The Ghost Light

People have asked us why, in theater, we leave a single cage light center stage when everyone goes home for the night. The answer is obvious:  to appease the ghosts, of course.

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The ghost light watches over Morsani Hall after everyone goes home.

 

We all know there’s no business like show business, and the old joke goes that actors don’t retire; they die. However, even death can’t keep some actors off stage, and superstition holds that every theater has its ghosts – some more active than others.

Judy Garland still appears at the Palace Theater on Broadway, for example, by the special entrance the theater constructed for her during her last performance there, and stage workers across the country report opening a theater to find mysteriously rearranged set pieces, things that go missing and reappear in odd places, apparitions, voices, strange laughter.

It is hard to get rid of the theater bug, even for those who should be walking into the light instead of tap dancing underneath it. Thus: the ghost light, a solitary pole light that has a metal cage around its incandescent bulb, placed downstage center when a theater is not in use.

In a business that competes only with sports in its reliance on the practice of superstition, the ghost light stands as a centuries-old tradition that helps illuminate a dark, lonely theater for the ghosts that linger, waiting for their chance to perform. Happy ghost actors are less likely to interfere with a live performance or sabotage an actor by making a sudden appearance before a cue. The last person to leave a theater is responsible for igniting the ghost light; the first person to arrive in the morning extinguishes it. This way, there is never an empty, dark theater, and the specters enjoy another run in the spotlight.

The Straz Center for the Performing Arts has no known ghosts – yet. “We’re not that old,” says Michael Chamoun, director of production services. “No strange occurrences. Unfortunately. But we leave on the ghost light for the same reasons – to appease any ghosts that might be here and give them a chance to perform.”

If a theater is around long enough, eventually tragedy shows its face, usually as a death on stage or the passing of a beloved (or despised) actor or theater worker. In Tampa, the most well-known theater ghost is “Fink,” the former projectionist who remains in the Tampa Theater casting shadows, creeping over new projectionists with the cold chills, or opening doors. “I’ve known a lot of projectionists at Tampa Theater,” Chamoun says, “and they all have the same stories of cold winds and such. We [at the Straz] are only going into our 26th year, so we’re lucky that we don’t have anyone to haunt us.”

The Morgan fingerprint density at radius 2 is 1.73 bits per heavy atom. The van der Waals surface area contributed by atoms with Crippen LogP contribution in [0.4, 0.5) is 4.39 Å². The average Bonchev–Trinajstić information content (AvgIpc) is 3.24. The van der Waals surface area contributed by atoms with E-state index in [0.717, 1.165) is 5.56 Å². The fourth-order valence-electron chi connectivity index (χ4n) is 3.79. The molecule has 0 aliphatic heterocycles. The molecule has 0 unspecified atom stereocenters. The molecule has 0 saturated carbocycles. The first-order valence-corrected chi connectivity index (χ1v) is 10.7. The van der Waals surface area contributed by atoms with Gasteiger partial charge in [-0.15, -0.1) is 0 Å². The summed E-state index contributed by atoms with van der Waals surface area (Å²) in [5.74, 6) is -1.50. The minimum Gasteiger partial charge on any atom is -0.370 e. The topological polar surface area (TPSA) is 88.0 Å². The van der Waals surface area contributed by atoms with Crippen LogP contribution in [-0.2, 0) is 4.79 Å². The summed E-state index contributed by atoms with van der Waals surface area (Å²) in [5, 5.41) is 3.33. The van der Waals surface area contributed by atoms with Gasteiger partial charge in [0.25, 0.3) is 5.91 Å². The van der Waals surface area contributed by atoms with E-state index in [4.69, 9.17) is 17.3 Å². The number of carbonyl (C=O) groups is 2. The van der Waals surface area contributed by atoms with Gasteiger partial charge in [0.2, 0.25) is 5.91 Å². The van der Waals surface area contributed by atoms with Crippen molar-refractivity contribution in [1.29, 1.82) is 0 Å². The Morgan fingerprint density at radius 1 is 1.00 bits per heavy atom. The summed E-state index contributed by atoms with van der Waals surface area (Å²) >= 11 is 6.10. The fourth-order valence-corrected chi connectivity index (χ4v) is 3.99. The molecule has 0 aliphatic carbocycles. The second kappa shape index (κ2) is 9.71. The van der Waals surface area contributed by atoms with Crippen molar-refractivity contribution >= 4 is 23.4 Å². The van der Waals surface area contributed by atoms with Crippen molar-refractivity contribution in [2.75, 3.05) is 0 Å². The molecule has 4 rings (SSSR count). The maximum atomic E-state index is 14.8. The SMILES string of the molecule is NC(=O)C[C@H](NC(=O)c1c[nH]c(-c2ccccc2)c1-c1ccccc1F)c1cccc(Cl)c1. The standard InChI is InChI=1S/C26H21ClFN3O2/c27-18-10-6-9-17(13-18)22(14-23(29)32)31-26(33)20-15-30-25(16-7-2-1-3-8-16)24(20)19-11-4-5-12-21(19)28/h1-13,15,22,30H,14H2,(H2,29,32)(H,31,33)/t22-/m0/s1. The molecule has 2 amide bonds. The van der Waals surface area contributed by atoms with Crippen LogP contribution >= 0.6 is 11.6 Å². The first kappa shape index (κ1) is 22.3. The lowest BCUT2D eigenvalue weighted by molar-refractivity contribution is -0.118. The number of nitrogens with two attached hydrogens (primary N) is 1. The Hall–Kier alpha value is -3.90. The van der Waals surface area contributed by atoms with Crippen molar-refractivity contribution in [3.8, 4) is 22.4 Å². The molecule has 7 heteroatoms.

Still, the three main stages – Carol Morsani Hall, Ferguson Hall and the Jaeb Theater – all sport ghost lights through the night, for two main reasons. “It’s bad luck if a theater goes dark, so we keep the light on as part of that superstition, but the reality is it’s for safety. People walk where they’re not supposed to, and the light at the end of the stage keeps people from falling off.”

The last reason explains why there is no ghost light in the Shimberg Playhouse or the TECO Theater: these two houses don’t have elevated stages, so there is no threatening precipice. Be certain though, that should the need arise, Chamoun and his electrical staff will supply these theaters with a ghost light if the Straz ever finds itself with a Fink or Casper or Judy Garland of its own.

One suspect legend of the origin of the ghost light states that a burglar stole into a theater at night and fell off the stage into the pit, breaking his leg (there is an acting joke in here somewhere), and later sued the theater—and won—for not providing adequate lighting.  Thus theaters began to leave the ghost light to avoid litigation, although the idea of ghosts holding phantom versions of vaudeville acts at 2 a.m. is more plausible than the Tale of the Litigious Thief.

Another historical speculation about the origin of the ghost light dates to pre-electricity, when theaters were heated with coal-burning gas lamps. The lamps, powered by coal gas generators, would build up gas in the lines and cause them to blow up until someone figured out that burning a lamp during the night prevented gas explosions. However, a live flame in a wood theater overnight did not prevent fire, and hundreds of theaters burned down from 1800 until Edison perfected his electric light bulb.

Somewhere between fact and fiction, fun and function, lies theater. And so it is with the ghost light as well, our solitary beacon through the night promising that, no matter what, and for whom, the show must go on.

Ghost Light A

So far,  our ghost lights seem to be doing all of their jobs. So far.

 

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